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If Microsoft’s goal with Windows 8 is to blend desktop, notebook and tablet, then the device I’m using to type these words is the perfect embodiment of the strategy. Well, maybe perfect isn’t the right word. But it is a relatively smooth combination of those otherwise distinct forms of computing.

This is the Surface with Windows 8 Pro, better known as the Surface Pro, the new version of Microsoft’s tablet, and the first full-fledged computer made by the Redmond company.

Unlike the Surface RT, the ARM-based tablet released by Microsoft three months ago, this is a real Windows 8 machine, with an Intel processor, the ability to run legacy Windows applications, and a noticeably thicker and heavier body.

Surface RT (left) next to the noticeably thicker Surface Pro.

It’s easily the most versatile computer I’ve ever used, shifting quickly from tablet to pseudo-notebook (using one of the snap-in Surface keyboards) and then desktop machine by connecting to an external monitor using the built-in Mini DisplayPort. I’ve been using this review machine on loan for the past several days, and overall I’m pleased with the experience.

There are quirks that Microsoft needs to resolve (see below), but overall not a lot of compromises.

Microsoft’s hope is that Windows users will use the Surface Pro to lighten their load — carrying one device rather than stuffing both a notebook and tablet into a bag. No need to buy a MacBook Air and iPad, as Windows exec Tami Reller says. After using the Surface Pro as part of my daily routine, I believe that scenario will be valid for a fair number of Windows users.

People who have used the Surface RT will notice that the Surface Pro runs hotter, but the system is also noticeably zippier and more responsive, from basic navigation to opening apps and everything in between, thanks to its Core i5 processor. The extra weight of the Surface Pro (2 pounds compared to 1.5 pounds for the RT) is a small trade-off to make for the better performance and ability to run legacy Windows apps.

Surface RT (left) standing next to the Surface Pro.

That said, I ran into some problems, starting with the experience of using the Surface as secondary display in conjunction with an external monitor. The picture at the top of this post demonstrates how I would like to use the Surface Pro — running the traditional desktop (extended from the Surface) on the big screen and using the Surface screen as a secondary display to keep an eye on news, sports, email, etc.

But the Surface screen has this annoying habit of switching away from the Modern UI interface to the traditional desktop whenever I click on the browser or the desktop on the large screen. It depends on the app I’m using on the Surface screen, and it doesn’t happen all the time, but it’s enough to make the experience completely frustrating. I’ve double-checked all my settings and gotten help from Microsoft to make sure I’m doing everything correctly. No luck yet, and most users probably won’t have much patience with this.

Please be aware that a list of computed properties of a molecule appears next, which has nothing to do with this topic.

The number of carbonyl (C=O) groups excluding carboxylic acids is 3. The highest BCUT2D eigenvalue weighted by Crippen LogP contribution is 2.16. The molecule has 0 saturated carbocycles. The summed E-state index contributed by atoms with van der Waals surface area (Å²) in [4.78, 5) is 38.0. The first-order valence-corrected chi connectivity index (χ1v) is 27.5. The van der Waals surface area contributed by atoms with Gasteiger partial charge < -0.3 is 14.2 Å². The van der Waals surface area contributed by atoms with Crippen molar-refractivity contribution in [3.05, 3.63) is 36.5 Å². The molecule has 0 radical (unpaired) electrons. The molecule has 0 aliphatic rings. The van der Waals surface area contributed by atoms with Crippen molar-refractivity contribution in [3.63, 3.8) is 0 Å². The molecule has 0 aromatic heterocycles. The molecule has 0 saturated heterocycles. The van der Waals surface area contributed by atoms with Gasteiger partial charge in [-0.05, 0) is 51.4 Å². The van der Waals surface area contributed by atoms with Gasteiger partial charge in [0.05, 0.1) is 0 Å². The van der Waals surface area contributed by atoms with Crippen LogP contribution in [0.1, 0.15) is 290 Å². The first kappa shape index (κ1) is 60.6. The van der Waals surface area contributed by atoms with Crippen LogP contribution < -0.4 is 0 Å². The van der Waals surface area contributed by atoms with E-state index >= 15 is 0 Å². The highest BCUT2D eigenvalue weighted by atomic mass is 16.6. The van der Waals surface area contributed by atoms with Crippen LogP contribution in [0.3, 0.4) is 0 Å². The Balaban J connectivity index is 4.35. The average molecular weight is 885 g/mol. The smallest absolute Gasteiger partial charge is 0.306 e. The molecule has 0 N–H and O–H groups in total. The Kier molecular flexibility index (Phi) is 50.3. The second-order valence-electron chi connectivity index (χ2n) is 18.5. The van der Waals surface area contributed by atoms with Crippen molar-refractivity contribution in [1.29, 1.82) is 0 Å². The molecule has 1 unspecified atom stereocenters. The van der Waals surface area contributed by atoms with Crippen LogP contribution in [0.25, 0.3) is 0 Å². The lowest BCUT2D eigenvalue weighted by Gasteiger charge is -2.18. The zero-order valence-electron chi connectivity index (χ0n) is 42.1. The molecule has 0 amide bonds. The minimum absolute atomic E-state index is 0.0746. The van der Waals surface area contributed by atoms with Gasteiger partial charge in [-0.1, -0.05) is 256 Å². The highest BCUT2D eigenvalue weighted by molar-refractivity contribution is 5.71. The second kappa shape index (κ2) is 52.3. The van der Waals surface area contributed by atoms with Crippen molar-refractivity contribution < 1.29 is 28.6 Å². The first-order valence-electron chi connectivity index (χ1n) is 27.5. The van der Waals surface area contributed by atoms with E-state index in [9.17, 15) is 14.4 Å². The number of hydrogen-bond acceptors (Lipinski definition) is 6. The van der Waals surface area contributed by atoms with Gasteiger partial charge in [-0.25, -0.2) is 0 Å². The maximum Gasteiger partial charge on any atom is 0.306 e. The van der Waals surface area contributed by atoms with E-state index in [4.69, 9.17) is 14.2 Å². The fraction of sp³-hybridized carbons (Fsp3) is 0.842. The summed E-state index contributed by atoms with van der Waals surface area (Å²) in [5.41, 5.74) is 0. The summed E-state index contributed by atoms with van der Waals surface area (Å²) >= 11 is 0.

A simpler desktop arrangement is the single-screen route — either using the Surface alone or opting for “second screen only” mode in Windows 8 where the Surface is powering the external monitor, with the Surface display inactive. The latter arrangement is not ideal because you’re giving up the touch display on the tablet.

In either case, you’ll want to get a standard keyboard and mouse for desktop use. The TouchCover and TypeCover keyboard covers are fine for limited mobile computing, but in my experience they’re not ideal for extended periods of typing at the desk.

The Surface Pro comes with a digitizer pen that works well for scribbling notes and even better for painting in the Fresh Paint app. Microsoft had the neat idea of allowing the pen to snap into the power port on the side of the tablet, since the machine is generally not plugged in when transporting. Unfortunately, the magnets aren’t very strong, and more often than not I found myself fishing for the pen in my bag or the couch cushions.

Microsoft has tried to make the magnets in the power connection stronger, but unfortunately this remains one of the worst parts of the Surface experience — it’s very difficult to seat the power connector in the port.

On the other hand, one useful addition is a USB port built into the Surface power brick, for charging other devices. This is a nice touch, in line with Microsoft’s goal of reducing the equipment users need to carry around, because it means they can leave other power adapters at home.

Keyboards covers are interchangeable with those for the Surface RT, and they snap in just as well to the Surface Pro.

One of the biggest red flags about the Surface is the reported battery life — about four hours compared with eight for the Surface RT. In my experience, the Surface Pro has actually done better than four hours of battery life during normal usage, although I haven’t conducted exhaustive tests.

Those are highlights from my early impressions. I’ll continue to use the Surface Pro as long as I’m able and publish additional details in future posts.

Surface Pro goes on sale this Saturday, starting at $899 for a 64 GB version without a keyboard cover.

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